Members can already access the MiP Knowledge Exchange, an online network where they can meet and discuss issues. This, it is hoped, will become an online community that allows members to interact with a community of other managers to solve problems.
As Mr Restell points out, NHS managers cannot be recruited in traditional union ways, as there are no branches. 'We have to reach members via surveys, online, in the virtual arena, as well as phoning them up and going to meet them at conferences.'
He hopes that forming local networks and having MiP national officers to provide professional advice will sift out some cases before they develop into serious issues. 'A lot of our case work is about mopping up things that could have been avoided,' says Mr Restell.
He says that the need for MiP has grown as NHS boards increasingly seek to blame someone when things go wrong. 'When things go wrong it is expedient to say it was a management failure and there is very little between you and the door. Due process evaporates the further up the NHS you go. It has become normal [for managers] to accept that pressure and concentrate on getting as good [leaving] terms as possible rather than saying: "I'm not responsible for this and I'm going to stand my ground."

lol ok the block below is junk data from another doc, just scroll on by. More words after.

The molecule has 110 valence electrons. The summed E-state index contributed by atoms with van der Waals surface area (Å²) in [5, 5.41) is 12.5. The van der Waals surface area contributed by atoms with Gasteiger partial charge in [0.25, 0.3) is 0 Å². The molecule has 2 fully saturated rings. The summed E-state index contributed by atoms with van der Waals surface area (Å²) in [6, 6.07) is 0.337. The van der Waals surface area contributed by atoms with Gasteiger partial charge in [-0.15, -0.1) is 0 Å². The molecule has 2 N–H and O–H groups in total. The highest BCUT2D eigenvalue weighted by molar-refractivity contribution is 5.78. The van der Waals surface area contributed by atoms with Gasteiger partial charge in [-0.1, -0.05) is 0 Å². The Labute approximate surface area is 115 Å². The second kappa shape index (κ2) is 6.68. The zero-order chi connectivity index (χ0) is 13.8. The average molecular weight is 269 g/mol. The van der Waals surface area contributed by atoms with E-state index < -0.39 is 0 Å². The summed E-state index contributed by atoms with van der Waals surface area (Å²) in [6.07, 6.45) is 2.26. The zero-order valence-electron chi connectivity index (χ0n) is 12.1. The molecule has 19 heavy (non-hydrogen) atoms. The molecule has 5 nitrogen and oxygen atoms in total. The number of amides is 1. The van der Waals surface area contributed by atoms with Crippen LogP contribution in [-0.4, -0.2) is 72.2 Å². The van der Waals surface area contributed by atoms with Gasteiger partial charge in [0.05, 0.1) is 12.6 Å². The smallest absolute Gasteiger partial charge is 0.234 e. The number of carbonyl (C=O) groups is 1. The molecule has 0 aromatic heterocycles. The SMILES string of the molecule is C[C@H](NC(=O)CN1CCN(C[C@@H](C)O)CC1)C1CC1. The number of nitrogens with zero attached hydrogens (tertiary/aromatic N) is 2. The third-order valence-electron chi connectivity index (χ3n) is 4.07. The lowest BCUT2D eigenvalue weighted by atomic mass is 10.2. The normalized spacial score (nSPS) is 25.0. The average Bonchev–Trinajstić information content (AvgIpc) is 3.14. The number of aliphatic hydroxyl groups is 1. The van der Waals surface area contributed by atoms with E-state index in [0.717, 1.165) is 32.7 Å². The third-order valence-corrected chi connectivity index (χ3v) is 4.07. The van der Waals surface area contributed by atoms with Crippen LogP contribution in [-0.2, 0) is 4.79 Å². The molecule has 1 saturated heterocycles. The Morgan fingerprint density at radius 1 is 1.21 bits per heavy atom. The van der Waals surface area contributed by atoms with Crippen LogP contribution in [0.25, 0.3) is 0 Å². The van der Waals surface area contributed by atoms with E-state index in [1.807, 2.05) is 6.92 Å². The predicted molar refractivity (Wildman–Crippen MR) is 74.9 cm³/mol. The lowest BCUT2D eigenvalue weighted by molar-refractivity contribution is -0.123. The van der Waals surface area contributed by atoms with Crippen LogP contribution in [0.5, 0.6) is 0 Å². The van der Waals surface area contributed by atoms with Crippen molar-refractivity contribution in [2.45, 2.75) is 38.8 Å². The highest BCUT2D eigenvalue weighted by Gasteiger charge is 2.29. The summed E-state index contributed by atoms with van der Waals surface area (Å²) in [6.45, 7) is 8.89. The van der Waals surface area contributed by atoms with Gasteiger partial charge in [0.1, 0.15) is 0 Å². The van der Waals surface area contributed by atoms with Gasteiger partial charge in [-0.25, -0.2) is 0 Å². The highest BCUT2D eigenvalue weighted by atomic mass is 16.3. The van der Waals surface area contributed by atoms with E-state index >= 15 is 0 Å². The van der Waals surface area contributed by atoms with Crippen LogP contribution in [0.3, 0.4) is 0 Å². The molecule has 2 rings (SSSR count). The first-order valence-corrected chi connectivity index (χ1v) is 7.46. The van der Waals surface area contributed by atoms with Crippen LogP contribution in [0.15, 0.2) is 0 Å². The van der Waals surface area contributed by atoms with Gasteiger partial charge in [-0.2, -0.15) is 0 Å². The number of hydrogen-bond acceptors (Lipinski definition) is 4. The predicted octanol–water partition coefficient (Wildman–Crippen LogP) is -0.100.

'A lot of our members get into trouble because non-execs panic in the face of press stories and indeed pressure from the wider community,' he admits.
He points out that managers can unfairly take the blame for problems caused by central government. 'In the government it seems there is a feeling that managers should shoulder the responsibility for the financial implications of its policies - things such as the new contracts for GPs and consultants and shifting the working patterns of junior doctors, over which local managers have no control.'
MiP is also keen to be seen for its positive approach to issues such as encouraging better management and leadership. And, although MiP is unlikely to come out and openly oppose government policy, the organisation can and does raise concerns.